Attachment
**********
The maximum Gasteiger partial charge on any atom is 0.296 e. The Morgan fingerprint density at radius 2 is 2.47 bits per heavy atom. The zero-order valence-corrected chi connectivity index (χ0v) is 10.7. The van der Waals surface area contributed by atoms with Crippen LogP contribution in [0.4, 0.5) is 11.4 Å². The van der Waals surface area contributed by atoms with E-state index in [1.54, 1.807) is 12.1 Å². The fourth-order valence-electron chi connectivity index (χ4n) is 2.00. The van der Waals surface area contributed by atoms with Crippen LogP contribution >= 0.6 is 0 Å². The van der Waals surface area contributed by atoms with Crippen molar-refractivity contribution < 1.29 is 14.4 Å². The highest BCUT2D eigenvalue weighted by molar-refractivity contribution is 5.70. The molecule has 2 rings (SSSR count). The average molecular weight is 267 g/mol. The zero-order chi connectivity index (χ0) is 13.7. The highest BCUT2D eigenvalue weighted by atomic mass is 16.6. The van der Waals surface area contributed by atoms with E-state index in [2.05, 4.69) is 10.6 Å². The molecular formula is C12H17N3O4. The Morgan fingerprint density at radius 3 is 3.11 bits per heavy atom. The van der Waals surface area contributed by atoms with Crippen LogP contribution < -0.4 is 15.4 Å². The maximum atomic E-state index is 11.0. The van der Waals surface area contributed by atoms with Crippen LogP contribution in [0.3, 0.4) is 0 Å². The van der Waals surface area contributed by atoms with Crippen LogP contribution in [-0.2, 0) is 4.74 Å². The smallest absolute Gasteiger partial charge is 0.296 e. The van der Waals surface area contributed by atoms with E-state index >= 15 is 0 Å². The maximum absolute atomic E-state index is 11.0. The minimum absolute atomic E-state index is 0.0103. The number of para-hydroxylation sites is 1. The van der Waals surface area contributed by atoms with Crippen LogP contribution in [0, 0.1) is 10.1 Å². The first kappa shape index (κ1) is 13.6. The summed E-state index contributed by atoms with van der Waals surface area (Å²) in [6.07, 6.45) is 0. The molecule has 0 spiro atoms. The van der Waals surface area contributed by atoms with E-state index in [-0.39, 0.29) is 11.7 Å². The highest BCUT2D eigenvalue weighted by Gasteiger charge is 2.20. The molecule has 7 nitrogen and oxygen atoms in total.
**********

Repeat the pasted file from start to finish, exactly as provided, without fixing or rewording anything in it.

The maximum Gasteiger partial charge on any atom is 0.296 e. The Morgan fingerprint density at radius 2 is 2.47 bits per heavy atom. The zero-order valence-corrected chi connectivity index (χ0v) is 10.7. The van der Waals surface area contributed by atoms with Crippen LogP contribution in [0.4, 0.5) is 11.4 Å². The van der Waals surface area contributed by atoms with E-state index in [1.54, 1.807) is 12.1 Å². The fourth-order valence-electron chi connectivity index (χ4n) is 2.00. The van der Waals surface area contributed by atoms with Crippen LogP contribution >= 0.6 is 0 Å². The van der Waals surface area contributed by atoms with Crippen molar-refractivity contribution < 1.29 is 14.4 Å². The highest BCUT2D eigenvalue weighted by molar-refractivity contribution is 5.70. The molecule has 2 rings (SSSR count). The average molecular weight is 267 g/mol. The zero-order chi connectivity index (χ0) is 13.7. The highest BCUT2D eigenvalue weighted by atomic mass is 16.6. The van der Waals surface area contributed by atoms with E-state index in [2.05, 4.69) is 10.6 Å². The molecular formula is C12H17N3O4. The Morgan fingerprint density at radius 3 is 3.11 bits per heavy atom. The van der Waals surface area contributed by atoms with Crippen LogP contribution < -0.4 is 15.4 Å². The maximum atomic E-state index is 11.0. The van der Waals surface area contributed by atoms with Crippen LogP contribution in [0.3, 0.4) is 0 Å². The van der Waals surface area contributed by atoms with Crippen LogP contribution in [-0.2, 0) is 4.74 Å². The smallest absolute Gasteiger partial charge is 0.296 e. The van der Waals surface area contributed by atoms with E-state index >= 15 is 0 Å². The maximum absolute atomic E-state index is 11.0. The minimum absolute atomic E-state index is 0.0103. The number of para-hydroxylation sites is 1. The van der Waals surface area contributed by atoms with Crippen LogP contribution in [0, 0.1) is 10.1 Å². The first kappa shape index (κ1) is 13.6. The summed E-state index contributed by atoms with van der Waals surface area (Å²) in [6.07, 6.45) is 0. The molecule has 0 spiro atoms. The van der Waals surface area contributed by atoms with E-state index in [-0.39, 0.29) is 11.7 Å². The highest BCUT2D eigenvalue weighted by Gasteiger charge is 2.20. The molecule has 7 nitrogen and oxygen atoms in total.